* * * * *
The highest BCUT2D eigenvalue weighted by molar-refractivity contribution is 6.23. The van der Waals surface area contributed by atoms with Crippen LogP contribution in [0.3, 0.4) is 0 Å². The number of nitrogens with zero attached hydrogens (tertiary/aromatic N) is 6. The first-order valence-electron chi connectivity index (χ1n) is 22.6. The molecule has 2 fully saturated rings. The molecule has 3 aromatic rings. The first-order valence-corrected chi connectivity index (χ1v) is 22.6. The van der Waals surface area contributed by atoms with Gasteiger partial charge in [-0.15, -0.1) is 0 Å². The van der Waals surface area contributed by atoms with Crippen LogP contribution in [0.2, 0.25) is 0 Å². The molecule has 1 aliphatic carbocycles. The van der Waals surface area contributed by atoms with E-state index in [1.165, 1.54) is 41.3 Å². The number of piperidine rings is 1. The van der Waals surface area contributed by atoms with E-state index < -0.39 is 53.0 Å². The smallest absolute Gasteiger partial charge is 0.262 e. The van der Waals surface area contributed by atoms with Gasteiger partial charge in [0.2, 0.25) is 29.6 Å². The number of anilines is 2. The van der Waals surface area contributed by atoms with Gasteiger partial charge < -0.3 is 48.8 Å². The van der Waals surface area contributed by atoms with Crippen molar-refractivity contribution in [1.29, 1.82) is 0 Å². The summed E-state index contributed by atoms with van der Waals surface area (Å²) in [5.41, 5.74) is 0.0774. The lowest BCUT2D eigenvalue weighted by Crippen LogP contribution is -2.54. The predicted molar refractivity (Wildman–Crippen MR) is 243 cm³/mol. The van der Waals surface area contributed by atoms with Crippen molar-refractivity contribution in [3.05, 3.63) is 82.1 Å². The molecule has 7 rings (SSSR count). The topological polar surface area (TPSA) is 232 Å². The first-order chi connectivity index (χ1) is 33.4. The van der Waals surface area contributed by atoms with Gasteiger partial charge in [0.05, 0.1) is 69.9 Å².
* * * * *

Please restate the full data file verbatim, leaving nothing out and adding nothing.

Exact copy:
The highest BCUT2D eigenvalue weighted by molar-refractivity contribution is 6.23. The van der Waals surface area contributed by atoms with Crippen LogP contribution in [0.3, 0.4) is 0 Å². The number of nitrogens with zero attached hydrogens (tertiary/aromatic N) is 6. The first-order valence-electron chi connectivity index (χ1n) is 22.6. The molecule has 2 fully saturated rings. The molecule has 3 aromatic rings. The first-order valence-corrected chi connectivity index (χ1v) is 22.6. The van der Waals surface area contributed by atoms with Gasteiger partial charge in [-0.15, -0.1) is 0 Å². The van der Waals surface area contributed by atoms with Crippen LogP contribution in [0.2, 0.25) is 0 Å². The molecule has 1 aliphatic carbocycles. The van der Waals surface area contributed by atoms with E-state index in [1.165, 1.54) is 41.3 Å². The number of piperidine rings is 1. The van der Waals surface area contributed by atoms with E-state index < -0.39 is 53.0 Å². The smallest absolute Gasteiger partial charge is 0.262 e. The van der Waals surface area contributed by atoms with Gasteiger partial charge in [0.2, 0.25) is 29.6 Å². The number of anilines is 2. The van der Waals surface area contributed by atoms with Gasteiger partial charge < -0.3 is 48.8 Å². The van der Waals surface area contributed by atoms with Crippen molar-refractivity contribution in [1.29, 1.82) is 0 Å². The summed E-state index contributed by atoms with van der Waals surface area (Å²) in [5.41, 5.74) is 0.0774. The lowest BCUT2D eigenvalue weighted by Crippen LogP contribution is -2.54. The predicted molar refractivity (Wildman–Crippen MR) is 243 cm³/mol. The van der Waals surface area contributed by atoms with Crippen molar-refractivity contribution in [3.05, 3.63) is 82.1 Å². The molecule has 7 rings (SSSR count). The topological polar surface area (TPSA) is 232 Å². The first-order chi connectivity index (χ1) is 33.4. The van der Waals surface area contributed by atoms with Gasteiger partial charge in [0.05, 0.1) is 69.9 Å².